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TitleThunderbayite, TlAg 3 Au 3 Sb 7 S 6, a new gold-bearing mineral from the Hemlo gold deposit, Marathon, Ontario, Canada
AuthorBindi, L; Roberts, A CORCID logo
SourceMineralogical Magazine vol. 84, issue 6, 2020 p. 805-812, Open Access logo Open Access
Alt SeriesNatural Resources Canada, Contribution Series 20200664
PublisherCambridge University Press
Mediapaper; on-line; digital
File formatpdf; html
SubjectsScience and Technology; mineralogy; minerals; thallium geochemistry; Hemlo deposit
Illustrationsphotographs; graphs; tables; diagrams
Released2020 10 20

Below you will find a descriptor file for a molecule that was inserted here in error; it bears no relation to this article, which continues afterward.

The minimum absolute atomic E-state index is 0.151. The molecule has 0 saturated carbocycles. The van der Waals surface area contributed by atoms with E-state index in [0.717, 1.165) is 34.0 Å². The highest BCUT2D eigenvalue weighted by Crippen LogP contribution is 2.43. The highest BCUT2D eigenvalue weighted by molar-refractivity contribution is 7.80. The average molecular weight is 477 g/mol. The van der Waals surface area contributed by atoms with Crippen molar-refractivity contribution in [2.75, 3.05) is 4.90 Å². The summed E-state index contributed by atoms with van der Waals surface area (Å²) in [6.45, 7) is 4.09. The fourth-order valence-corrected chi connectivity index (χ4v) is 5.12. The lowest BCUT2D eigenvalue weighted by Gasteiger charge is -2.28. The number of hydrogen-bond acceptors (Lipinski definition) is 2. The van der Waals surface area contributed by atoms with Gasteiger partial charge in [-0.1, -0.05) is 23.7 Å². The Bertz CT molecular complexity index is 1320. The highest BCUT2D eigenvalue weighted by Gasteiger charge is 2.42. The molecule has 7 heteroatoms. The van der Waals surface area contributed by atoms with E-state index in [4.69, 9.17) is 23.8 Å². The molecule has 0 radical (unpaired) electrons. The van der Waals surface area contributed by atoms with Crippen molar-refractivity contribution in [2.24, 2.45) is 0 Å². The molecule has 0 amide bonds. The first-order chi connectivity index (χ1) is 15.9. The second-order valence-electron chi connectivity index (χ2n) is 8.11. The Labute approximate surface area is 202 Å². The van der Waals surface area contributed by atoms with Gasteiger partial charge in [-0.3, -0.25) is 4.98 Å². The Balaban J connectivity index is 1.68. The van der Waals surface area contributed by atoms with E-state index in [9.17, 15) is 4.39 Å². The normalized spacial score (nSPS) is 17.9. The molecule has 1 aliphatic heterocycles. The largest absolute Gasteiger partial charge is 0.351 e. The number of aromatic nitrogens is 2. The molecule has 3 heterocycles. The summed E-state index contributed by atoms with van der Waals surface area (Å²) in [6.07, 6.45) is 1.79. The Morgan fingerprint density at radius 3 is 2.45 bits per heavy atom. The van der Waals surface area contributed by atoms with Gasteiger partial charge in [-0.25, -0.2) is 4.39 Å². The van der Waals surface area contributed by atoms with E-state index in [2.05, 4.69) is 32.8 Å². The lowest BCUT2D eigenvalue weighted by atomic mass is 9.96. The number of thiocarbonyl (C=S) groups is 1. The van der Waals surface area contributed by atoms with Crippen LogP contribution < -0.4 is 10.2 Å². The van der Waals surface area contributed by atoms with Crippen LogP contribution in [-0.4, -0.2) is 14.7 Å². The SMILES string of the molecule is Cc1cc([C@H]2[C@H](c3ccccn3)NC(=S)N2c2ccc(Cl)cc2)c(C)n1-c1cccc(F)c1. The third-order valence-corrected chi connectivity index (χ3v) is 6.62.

AbstractThunderbayite (IMA2020-042), ideally TlAg3Au3Sb7S6, is a new mineral from the Hemlo gold deposit, Marathon, Ontario, Canada. It occurs as very rare anhedral rims up to 70 µm across in contact with aurostibite and associated spatially with stibarsen, biagioniite and native gold in a calcite matrix. Thunderbayite is opaque with a metallic lustre and shows a black streak. In reflected light, thunderbayite is weakly bireflectant and faintly pleochroic from grey-blue to slightly greenish grey-blue. Under crossed polars, it is weakly anisotropic with bluish to light-blue rotation tints. Internal reflections are absent. Reflectance percentages for the four Commission on Ore Mineralogy wavelengths (Rmin, Rmax) are: 37.9, 38.4 (471.1 nm); 35.3, 36.0 (548.3 nm); 33.9, 34.4 (586.6 nm); and 32.0, 32.5 (652.3 nm), respectively. A mean of five electron-microprobe analyses gave Ag 14.91(16), Au 27.40(22), Tl 9.37(9), Sb 39.80(34) and S 8.61(7), for a total of 100.09 wt.%, corresponding, on the basis of a total of 20 atoms, to Tl1.00Ag3.01Au3.03Sb7.12S5.84. Thunderbayite is triclinic, space group P1, with a = 8.0882(5), b = 7.8492(5), c = 20.078(1) Å, a = 92.518(5), ß = 93.739(5), ? = 90.028(6)°, V = 1270.73(9) Åand Z = 2. The five strongest powder-diffraction lines [d in Å (I/I0) (hkl)] are: 4.04 (100) (200); 3.92 (80) (020); 2.815 (50) (220/20); 2.566 (45) (17); and 2.727 (40) (07). The crystal structure [R1 = 0.0220 for 5521 reflections with I > 2s(I)] can be considered as a strongly deformed pyrite-type structure with several metal-metal bonds. Thunderbayite shows close similarities with criddleite, TlAg2Au3Sb10S10, from an optical, chemical and structural point of view. The new mineral is named for the Thunder Bay district, Ontario, in which the Hemlo gold deposit is located.

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